panthema / 2019 / 0322-nvme-batched-block-access-speed
Photo of a Samsung NVMe SSD

NVMe "Disk" Bandwidth and Latency for Batched Block Requests

Posted on 2019-03-22 16:00 by Timo Bingmann at Permlink with 0 Comments. Tags: c++ stxxl thrill

Last week I had the pleasure of being invited to the Dagstuhl seminar 19111 on Theoretical Models of Storage Systems. I gave a talk on the history of STXXL and Thrill, but also wanted to include some current developments. Most interesting I found is the gap closing between RAM and disk bandwidth due to the (relatively) new Non-Volatile Memory Express (NVMe) storage devices.

Since I am involved in many projects using external memory, I decided to perform a simple set of fundamental experiments to compare rotational disks and newer solid-state devices (SSDs). The results were interesting enough to write this blog article about.

Among the tools of STXXL/FOXXLL there are two benchmarks which perform two distinct access patterns: Scan (benchmark_disks) and Random (benchmark_disks_random).

The Scan experiment is probably the fastest access method as it reads or writes the disk (actually: storage device) sequentially. The Random experiment is good to determine the access latency of the disk as it first has to seek to the block and then transfer the data. Notice that the Random experiment does batched block accesses like one would perform in a query/answering system where the next set of random blocks depends on calculations performed with the preceding blocks (like in a B-Tree). This is a different experiment than done by most "throughput" measurement tools which issue a continuous stream of random block accesses.

In our computing center I selected three different types of storage devices:

There are two main questions behind the benchmarks:

  1. what is a good block size B to achieve high throughput, and
  2. how many I/O requests k of blocks B have to be batched to fully utilize the storage devices.

These two parameters are vital when designing and implementing external memory algorithms. The experiment was designed to see how these parameters change with the underlying storage architecture. The batched I/O requests are submitted by FOXXLL/STXXL to the Linux kernel using the asynchronous I/O aio interface. While preparing these experiments, I optimized FOXXLL's I/O queues to submit batches to the linux kernel instead of individual requests (see commit foxxll@c400389). This patch improved throughput on the fast NVMe by about 6% for random I/O.

All experiments were run with transfer block size B ranging from 1 KiB to 64 MiB. According to their specifications sheets, all tested devices internally have 4 KiB sectors. The batch size was varied from 1, where only a single request in issued to the device at once, up to 128 for the Scan experiment and up to 8 Mi for Random.

The full result set is available as a gnuplot PDF storage-performance.pdf, the benchmark programs are part of the STXXL/FOXXLL library, and the raw result data storage-results.zip (278 KiB) can be downloaded as a zip file.

Scan Bandwidth Results

The following three plots show the results for the Scan experiment on the three devices (click on the images for larger versions):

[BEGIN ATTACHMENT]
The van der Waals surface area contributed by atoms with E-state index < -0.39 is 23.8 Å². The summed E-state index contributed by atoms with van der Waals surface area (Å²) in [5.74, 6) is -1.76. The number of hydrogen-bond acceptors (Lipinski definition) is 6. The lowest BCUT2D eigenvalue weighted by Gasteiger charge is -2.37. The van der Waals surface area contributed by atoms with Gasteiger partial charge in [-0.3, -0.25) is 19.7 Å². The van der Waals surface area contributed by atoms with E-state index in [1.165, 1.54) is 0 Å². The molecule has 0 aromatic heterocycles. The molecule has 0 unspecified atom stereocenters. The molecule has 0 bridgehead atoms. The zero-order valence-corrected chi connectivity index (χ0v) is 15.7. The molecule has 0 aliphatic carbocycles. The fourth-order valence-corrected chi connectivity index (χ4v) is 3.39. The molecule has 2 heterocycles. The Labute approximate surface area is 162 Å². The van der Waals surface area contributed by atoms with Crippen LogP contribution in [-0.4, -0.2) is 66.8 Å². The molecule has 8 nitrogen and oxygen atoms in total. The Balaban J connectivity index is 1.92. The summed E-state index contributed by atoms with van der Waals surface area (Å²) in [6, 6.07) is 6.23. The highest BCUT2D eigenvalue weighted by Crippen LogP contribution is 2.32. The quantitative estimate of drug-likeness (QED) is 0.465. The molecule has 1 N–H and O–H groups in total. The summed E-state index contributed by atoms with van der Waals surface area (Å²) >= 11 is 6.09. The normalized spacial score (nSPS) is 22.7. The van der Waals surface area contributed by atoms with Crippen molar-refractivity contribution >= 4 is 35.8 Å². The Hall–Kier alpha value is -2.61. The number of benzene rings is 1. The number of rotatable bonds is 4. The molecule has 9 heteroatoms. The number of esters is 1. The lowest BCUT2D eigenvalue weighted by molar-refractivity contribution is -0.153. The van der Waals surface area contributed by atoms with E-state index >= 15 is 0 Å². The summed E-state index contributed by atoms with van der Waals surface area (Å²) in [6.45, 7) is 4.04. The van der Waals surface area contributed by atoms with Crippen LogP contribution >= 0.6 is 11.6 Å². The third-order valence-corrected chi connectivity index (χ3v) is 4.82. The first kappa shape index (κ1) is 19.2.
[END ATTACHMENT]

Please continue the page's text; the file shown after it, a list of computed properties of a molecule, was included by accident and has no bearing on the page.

The block size is plotted on the x-axis and the y-axis presents the achieved bandwidth for the access pattern. The colored series visible as parallel lines are exponentially increasing batch size k. Solid lines are read operations and dashed lines are write operations.

The results clearly show that achieving maximum bandwidth on the devices requires a certain combination of block size B and batch size k.

For HDD-2012 it is sufficient use 32 KiB blocks with k=1 (solid red line) or batch size k=64 with 4 KiB blocks (solid black line) to achieve the maximum bandwidth of about 190 MiB/s. Due to caching in the drive itself, the initial bandwidth series actually overshoot the maximum drive bandwidth. Write bandwidth is approximately the same as read bandwidth for this disk; except for blocks smaller than 4 KiB, which are smaller than the drive's internal sectors.

SSD-2013 is a considerably faster storage device and reaches the ~500 MiB/s and ~480 MiB/s reported by other user benchmarks on UserBenchmark.com. However, the B and k values to achieve maximum bandwidth have changed considerably: when performing single operations (k=1) the block size B has to be increased to 32 MiB to achieve the 500 MiB/s throughput. The block size can be reduced by batching operations: the biggest batches in our experiment k=128 achieve maximum throughput for B=64 KiB, which is only 8 MiB per batch. For smaller batch sizes and smaller block sizes the performance degrades gradually. For example, single operations with 64 KiB or 128 KiB blocks only reach ~45% of maximum bandwidth. Write operations again behave very similar to read operation, though the maximum bandwidth peaks at ~480 MiB/s.

NVMe-2016 shows another boost in absolute bandwidth and a new disparity in read and write performance. For single operations (k=1) the block size has to be increased to 64 MiB to nearly reach the maximum throughput measured in our experiment. The maximum read bandwidth of ~3400 MiB/s was higher than the those from UserBenchmark.com (only 2639 MiB/s) while the write bandwidth of ~1900 MiB/s is as expected. This may be due to Linux's better support for the NVMe I/O queues than the Windows kernel. For k=128 batch sizes the block size required to read full bandwidth was B=512 KiB or B=1 MiB (which are 64 MiB or 128 MiB batches). The maximum write bandwidth is much lower, only about 55% of read bandwidth, which is an interesting disparity. The NVMe plot shows how difficult it is to fully utilize the available sequential read bandwidth of the current NVMe generation.

The following plot shows the vast increase in bandwidth of NVMe and SSD technology over rotational disks: NVMe devices are more than an order of magnitude faster than rotational disks.